Something About Holding Brakes for NEMA23 Stepping Motors

by Curry Lee Führende Dentalgeräte und Zahnarzt
Oyostepper is pleased to announce the release of holding brakes for select step motors in the NEMA 23 motor frame size. These step motors provide additional functionality for applications which require holding torque to be maintained when power is removed from the motor.

Holding brakes offered by Applied Motion are spring-set type brakes that must be powered by 24 volts DC to release the brake mechanism. This is commonly referred to as “power off” and is the preferred style for motion control applications. Controlling the brake is handled by a discrete output on the stepper drive or another controller like a PLC or motion controller. Many Applied Motion drives offer outputs specifically designed to control the holding brake, such that the brake will be automatically engaged whenever the motor is unpowered (and automatically disengaged when the motor is powered or moving).

This initial offering of holding brakes for step motors is available as an option on the following most popular NEMA 23 frame step motors. Click to view specifications and pricing:

A common application for holding brakes is one in which a belt drive linear actuator is mounted vertically. When power is removed from the motor the belt and load can drop, potentially causing harm to the machine and/or human operators. Holding brakes can help to alleviate this unsafe condition by automatically holding the motor and load in position even when all power has been removed from the motor.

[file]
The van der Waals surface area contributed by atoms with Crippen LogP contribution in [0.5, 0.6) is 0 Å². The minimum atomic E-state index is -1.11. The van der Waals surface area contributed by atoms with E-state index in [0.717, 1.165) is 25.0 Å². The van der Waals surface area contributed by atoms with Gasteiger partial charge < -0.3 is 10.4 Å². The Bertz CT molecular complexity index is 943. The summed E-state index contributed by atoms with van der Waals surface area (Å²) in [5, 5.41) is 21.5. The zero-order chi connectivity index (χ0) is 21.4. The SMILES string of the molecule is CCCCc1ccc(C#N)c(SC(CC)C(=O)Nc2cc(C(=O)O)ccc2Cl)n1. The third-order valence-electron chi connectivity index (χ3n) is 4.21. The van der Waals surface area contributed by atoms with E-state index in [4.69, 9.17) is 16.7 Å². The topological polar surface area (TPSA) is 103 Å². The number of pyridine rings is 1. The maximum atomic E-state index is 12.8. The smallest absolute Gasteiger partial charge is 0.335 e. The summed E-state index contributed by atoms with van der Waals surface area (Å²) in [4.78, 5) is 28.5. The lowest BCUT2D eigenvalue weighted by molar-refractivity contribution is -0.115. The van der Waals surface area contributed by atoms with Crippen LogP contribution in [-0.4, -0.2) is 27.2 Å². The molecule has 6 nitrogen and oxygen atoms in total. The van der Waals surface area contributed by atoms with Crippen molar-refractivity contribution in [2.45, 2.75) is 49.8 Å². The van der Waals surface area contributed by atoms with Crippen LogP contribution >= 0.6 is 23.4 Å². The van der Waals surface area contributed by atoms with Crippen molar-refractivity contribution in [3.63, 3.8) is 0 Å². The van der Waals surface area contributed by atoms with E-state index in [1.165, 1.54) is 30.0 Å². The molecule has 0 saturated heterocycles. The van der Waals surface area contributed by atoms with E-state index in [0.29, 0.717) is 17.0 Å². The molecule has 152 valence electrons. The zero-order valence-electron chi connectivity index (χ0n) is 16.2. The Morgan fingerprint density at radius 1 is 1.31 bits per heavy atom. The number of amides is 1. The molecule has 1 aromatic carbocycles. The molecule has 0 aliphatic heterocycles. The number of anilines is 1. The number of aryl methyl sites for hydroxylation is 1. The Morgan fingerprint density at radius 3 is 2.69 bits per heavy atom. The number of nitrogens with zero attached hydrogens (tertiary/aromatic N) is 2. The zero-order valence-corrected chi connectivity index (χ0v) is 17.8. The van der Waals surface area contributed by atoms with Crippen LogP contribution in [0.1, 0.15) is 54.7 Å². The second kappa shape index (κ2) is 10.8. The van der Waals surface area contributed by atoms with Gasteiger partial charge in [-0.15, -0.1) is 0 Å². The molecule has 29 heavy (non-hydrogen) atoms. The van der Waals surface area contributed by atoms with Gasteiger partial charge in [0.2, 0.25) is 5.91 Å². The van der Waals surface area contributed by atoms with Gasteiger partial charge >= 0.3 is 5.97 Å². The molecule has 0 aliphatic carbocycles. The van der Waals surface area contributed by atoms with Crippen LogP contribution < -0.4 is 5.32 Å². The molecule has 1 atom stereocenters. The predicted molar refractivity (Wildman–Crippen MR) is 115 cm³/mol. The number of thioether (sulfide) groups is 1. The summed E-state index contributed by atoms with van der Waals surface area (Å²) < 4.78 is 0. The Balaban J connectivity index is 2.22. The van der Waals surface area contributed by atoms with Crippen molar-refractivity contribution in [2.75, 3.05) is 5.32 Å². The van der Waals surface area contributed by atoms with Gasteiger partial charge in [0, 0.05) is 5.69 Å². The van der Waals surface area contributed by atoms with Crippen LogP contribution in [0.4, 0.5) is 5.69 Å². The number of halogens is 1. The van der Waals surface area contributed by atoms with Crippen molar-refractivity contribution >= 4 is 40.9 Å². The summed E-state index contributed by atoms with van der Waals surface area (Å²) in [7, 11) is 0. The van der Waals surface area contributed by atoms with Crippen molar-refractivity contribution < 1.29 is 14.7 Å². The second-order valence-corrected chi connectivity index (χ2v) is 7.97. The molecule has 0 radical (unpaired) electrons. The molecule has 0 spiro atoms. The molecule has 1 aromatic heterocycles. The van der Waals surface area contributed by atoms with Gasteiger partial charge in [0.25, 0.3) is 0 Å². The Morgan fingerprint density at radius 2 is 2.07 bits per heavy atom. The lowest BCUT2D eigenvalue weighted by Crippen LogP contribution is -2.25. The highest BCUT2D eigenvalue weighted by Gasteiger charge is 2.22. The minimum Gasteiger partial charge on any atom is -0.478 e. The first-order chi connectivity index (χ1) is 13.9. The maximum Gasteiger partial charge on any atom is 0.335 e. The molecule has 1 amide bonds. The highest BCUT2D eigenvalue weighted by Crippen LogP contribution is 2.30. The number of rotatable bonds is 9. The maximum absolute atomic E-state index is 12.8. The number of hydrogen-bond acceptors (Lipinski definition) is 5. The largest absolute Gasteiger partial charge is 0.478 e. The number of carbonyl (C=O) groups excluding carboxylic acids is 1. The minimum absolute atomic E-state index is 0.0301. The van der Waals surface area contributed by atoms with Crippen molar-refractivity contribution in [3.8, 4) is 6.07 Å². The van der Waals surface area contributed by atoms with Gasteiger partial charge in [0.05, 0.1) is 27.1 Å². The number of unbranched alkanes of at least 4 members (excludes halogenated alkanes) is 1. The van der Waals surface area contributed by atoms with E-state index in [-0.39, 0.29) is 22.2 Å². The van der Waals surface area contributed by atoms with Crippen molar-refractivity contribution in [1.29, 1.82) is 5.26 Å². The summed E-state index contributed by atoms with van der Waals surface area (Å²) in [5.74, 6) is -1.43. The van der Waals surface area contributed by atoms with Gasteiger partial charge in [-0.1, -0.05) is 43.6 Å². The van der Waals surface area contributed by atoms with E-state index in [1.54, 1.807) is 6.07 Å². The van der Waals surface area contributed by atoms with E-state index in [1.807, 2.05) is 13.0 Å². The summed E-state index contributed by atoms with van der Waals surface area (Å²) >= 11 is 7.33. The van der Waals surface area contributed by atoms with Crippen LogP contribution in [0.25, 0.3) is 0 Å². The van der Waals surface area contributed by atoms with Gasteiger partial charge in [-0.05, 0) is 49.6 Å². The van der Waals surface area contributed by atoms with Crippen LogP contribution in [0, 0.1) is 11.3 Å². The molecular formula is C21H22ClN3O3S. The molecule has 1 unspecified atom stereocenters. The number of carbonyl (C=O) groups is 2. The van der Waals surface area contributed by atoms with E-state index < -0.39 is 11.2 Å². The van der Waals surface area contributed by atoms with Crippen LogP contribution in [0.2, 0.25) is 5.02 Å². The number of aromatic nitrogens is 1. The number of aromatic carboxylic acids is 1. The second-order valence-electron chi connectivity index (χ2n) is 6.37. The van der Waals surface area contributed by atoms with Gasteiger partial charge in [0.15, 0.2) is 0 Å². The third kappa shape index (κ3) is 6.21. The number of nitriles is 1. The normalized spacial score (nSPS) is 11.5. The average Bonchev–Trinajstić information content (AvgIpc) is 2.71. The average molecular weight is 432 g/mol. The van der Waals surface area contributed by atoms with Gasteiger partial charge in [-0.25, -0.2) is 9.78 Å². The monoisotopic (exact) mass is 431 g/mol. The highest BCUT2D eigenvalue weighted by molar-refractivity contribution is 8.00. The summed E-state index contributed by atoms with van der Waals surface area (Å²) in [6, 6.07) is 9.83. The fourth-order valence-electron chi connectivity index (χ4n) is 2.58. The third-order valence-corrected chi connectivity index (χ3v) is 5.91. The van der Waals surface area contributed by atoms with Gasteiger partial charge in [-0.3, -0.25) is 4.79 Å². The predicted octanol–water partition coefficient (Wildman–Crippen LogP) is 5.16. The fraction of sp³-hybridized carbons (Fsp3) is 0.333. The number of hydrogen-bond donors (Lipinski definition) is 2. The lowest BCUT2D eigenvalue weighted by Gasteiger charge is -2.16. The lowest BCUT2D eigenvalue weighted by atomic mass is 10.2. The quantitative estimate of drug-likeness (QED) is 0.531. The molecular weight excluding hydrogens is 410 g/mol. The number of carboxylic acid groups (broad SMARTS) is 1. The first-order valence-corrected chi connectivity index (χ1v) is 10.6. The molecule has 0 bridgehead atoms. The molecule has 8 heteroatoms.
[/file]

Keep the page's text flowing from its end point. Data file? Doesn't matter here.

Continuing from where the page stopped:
Nema 23 is a stepper motor with a 2.3 x 2.3 inch faceplate. It is suitable for 3d printer, robot arm, cnc machine,etc. In low-speed applications, the stepper motor can be driven at the desired speed without missing a single step.

This stepper motor has different torque, the max torque is 3 Nm. We provide nema 23 stepper motor datasheet and torque curve. The torque is different for each operating speed, but decreases as the stepping speed increases. The reason is the operating principle of the stepper motor. The drive signal of the stepper motor generates a magnetic field in the coil of the motor to generate a step force. The time it takes for the magnetic field to reach its maximum intensity depends on the inductance of the coil, the drive voltage and current limit. As the drive speed increases, the coil maintains its full strength for a shorter period of time and the torque that the motor can produce decreases.

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About Curry Lee Freshman   Führende Dentalgeräte und Zahnarzt

0 connections, 0 recommendations, 20 honor points.
Joined APSense since, June 19th, 2016, From Berlin, Germany.

Created on Dec 16th 2019 02:25. Viewed 573 times.


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